When diners slurp oysters from their shells in Anne Arundel restaurants, they contribute to a cycle that helps regenerate the oyster population in the Chesapeake Bay.
And when there are more oysters, water quality improves, said Stephanie Tobash Alexander, the hatchery manager at the University of Maryland's Horn Point Oyster Hatchery.
"They're vacuum cleaners," she said.
The Oyster Recovery Partnership works with state and federal agencies, scientists and others to restore oyster reefs by recycling used oyster shells from across the state.
The process begins with oyster larvae produced by the hatchery in Cambridge.
Scientists and volunteers facilitate oyster spawning.
"They're broadcast spawners," Alexander said. "They kind of throw it out there, eggs and sperm come in contact, and then they're drifted away through the water current."
At first, the only job for the microscopic babies is to swim and eat algae.
"Our goal is to make them as fat and happy as possible," she said.
At about 14 days old, the larvae, which look like coffee grounds, become mature and seek a place to attach.
When they're ready, 1 million to 5 million larvae are placed in a setting tank, with a carefully adjusted temperature and salinity. Within 48 hours, they should attach themselves to shells.
"If they like where they are, they secrete a glue and now we call them spat," Alexander said.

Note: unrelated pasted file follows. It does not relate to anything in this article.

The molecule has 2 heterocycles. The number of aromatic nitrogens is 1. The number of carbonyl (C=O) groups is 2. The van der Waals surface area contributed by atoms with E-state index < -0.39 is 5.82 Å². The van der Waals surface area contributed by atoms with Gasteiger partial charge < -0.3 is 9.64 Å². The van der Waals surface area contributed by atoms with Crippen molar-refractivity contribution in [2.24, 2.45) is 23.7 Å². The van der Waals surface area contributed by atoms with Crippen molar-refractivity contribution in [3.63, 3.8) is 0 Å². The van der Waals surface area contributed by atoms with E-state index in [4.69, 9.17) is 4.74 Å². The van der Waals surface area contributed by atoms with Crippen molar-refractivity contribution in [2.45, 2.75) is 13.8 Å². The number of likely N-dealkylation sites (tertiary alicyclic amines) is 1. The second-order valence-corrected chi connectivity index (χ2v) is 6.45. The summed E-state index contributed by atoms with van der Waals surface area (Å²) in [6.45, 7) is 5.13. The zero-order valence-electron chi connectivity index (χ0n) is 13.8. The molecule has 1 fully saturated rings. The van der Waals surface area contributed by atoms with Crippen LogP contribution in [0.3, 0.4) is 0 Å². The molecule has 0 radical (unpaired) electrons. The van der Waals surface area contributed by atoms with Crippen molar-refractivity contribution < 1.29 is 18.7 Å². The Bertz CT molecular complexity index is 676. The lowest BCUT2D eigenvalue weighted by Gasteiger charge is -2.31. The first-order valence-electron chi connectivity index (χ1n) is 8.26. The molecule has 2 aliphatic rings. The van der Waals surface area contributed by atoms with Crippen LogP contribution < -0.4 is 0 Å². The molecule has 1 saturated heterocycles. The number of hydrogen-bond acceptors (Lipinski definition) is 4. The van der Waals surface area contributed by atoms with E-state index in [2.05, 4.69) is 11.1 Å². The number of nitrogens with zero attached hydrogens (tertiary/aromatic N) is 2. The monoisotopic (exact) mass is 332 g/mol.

The spat on the shells are deployed by the Oyster Recovery Partnership's planting vessel, the Robert Lee. The shells are strategically placed on a firm planting ground on the bay floor to increase the chances of spat survival.
Beyond filtering water, oyster reefs also provide a habitat for other animals such as worms, fish and mud crabs, Alexander said. When oysters die, their shells became a safe haven for other animals to lay eggs.
"That's what we want to see," she said. "It's very dynamic."
The shells are collected through the Shell Recycling Alliance of the Oyster Recovery Partnership. Last year, over 26,000 bushels of oyster shells were collected from Maryland and surrounding states.
Three county restaurants were among the top shell contributors in 2015: Boatyard Bar & Grill in Annapolis, Mike's Crab House in Annapolis and Congressional Seafood Co. in Jessup.
Lemons and napkins from restaurants are sometimes found among the shells, said Paul Schurick, director of partnerships. But those are quickly sorted out.
The partnership says the donations will allow workers to plant over 100 million oysters.